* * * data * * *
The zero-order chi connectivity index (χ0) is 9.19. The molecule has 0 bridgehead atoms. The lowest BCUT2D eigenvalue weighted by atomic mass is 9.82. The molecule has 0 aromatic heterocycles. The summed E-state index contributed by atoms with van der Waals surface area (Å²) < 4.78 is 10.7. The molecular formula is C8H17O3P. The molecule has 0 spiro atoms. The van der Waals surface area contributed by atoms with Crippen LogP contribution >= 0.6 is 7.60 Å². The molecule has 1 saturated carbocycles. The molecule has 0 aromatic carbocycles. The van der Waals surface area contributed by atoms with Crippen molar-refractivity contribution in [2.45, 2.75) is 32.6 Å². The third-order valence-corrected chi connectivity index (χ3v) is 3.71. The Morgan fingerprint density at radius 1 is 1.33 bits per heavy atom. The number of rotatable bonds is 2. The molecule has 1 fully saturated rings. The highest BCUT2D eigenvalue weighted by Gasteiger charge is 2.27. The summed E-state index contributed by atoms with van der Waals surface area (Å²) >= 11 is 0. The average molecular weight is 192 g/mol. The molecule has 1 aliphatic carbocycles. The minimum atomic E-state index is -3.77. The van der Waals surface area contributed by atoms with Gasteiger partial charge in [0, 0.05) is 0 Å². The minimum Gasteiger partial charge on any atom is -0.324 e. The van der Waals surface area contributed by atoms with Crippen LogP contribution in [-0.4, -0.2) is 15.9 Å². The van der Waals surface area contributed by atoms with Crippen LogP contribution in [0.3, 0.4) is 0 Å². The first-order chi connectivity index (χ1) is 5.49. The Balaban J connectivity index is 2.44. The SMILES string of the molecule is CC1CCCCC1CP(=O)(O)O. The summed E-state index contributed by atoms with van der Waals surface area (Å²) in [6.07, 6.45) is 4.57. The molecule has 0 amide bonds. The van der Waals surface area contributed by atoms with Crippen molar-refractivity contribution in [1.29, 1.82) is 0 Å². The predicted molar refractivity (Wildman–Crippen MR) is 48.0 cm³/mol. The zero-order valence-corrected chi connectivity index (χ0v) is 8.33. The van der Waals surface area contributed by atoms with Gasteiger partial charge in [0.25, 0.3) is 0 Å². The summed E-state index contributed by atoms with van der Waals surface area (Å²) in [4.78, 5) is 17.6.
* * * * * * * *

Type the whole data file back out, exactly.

The zero-order chi connectivity index (χ0) is 9.19. The molecule has 0 bridgehead atoms. The lowest BCUT2D eigenvalue weighted by atomic mass is 9.82. The molecule has 0 aromatic heterocycles. The summed E-state index contributed by atoms with van der Waals surface area (Å²) < 4.78 is 10.7. The molecular formula is C8H17O3P. The molecule has 0 spiro atoms. The van der Waals surface area contributed by atoms with Crippen LogP contribution >= 0.6 is 7.60 Å². The molecule has 1 saturated carbocycles. The molecule has 0 aromatic carbocycles. The van der Waals surface area contributed by atoms with Crippen molar-refractivity contribution in [2.45, 2.75) is 32.6 Å². The third-order valence-corrected chi connectivity index (χ3v) is 3.71. The Morgan fingerprint density at radius 1 is 1.33 bits per heavy atom. The number of rotatable bonds is 2. The molecule has 1 fully saturated rings. The highest BCUT2D eigenvalue weighted by Gasteiger charge is 2.27. The summed E-state index contributed by atoms with van der Waals surface area (Å²) >= 11 is 0. The average molecular weight is 192 g/mol. The molecule has 1 aliphatic carbocycles. The minimum atomic E-state index is -3.77. The van der Waals surface area contributed by atoms with Gasteiger partial charge in [0, 0.05) is 0 Å². The minimum Gasteiger partial charge on any atom is -0.324 e. The van der Waals surface area contributed by atoms with Crippen LogP contribution in [-0.4, -0.2) is 15.9 Å². The van der Waals surface area contributed by atoms with Crippen LogP contribution in [0.3, 0.4) is 0 Å². The first-order chi connectivity index (χ1) is 5.49. The Balaban J connectivity index is 2.44. The SMILES string of the molecule is CC1CCCCC1CP(=O)(O)O. The summed E-state index contributed by atoms with van der Waals surface area (Å²) in [6.07, 6.45) is 4.57. The molecule has 0 amide bonds. The van der Waals surface area contributed by atoms with Crippen molar-refractivity contribution in [1.29, 1.82) is 0 Å². The predicted molar refractivity (Wildman–Crippen MR) is 48.0 cm³/mol. The zero-order valence-corrected chi connectivity index (χ0v) is 8.33. The van der Waals surface area contributed by atoms with Gasteiger partial charge in [0.25, 0.3) is 0 Å². The summed E-state index contributed by atoms with van der Waals surface area (Å²) in [4.78, 5) is 17.6.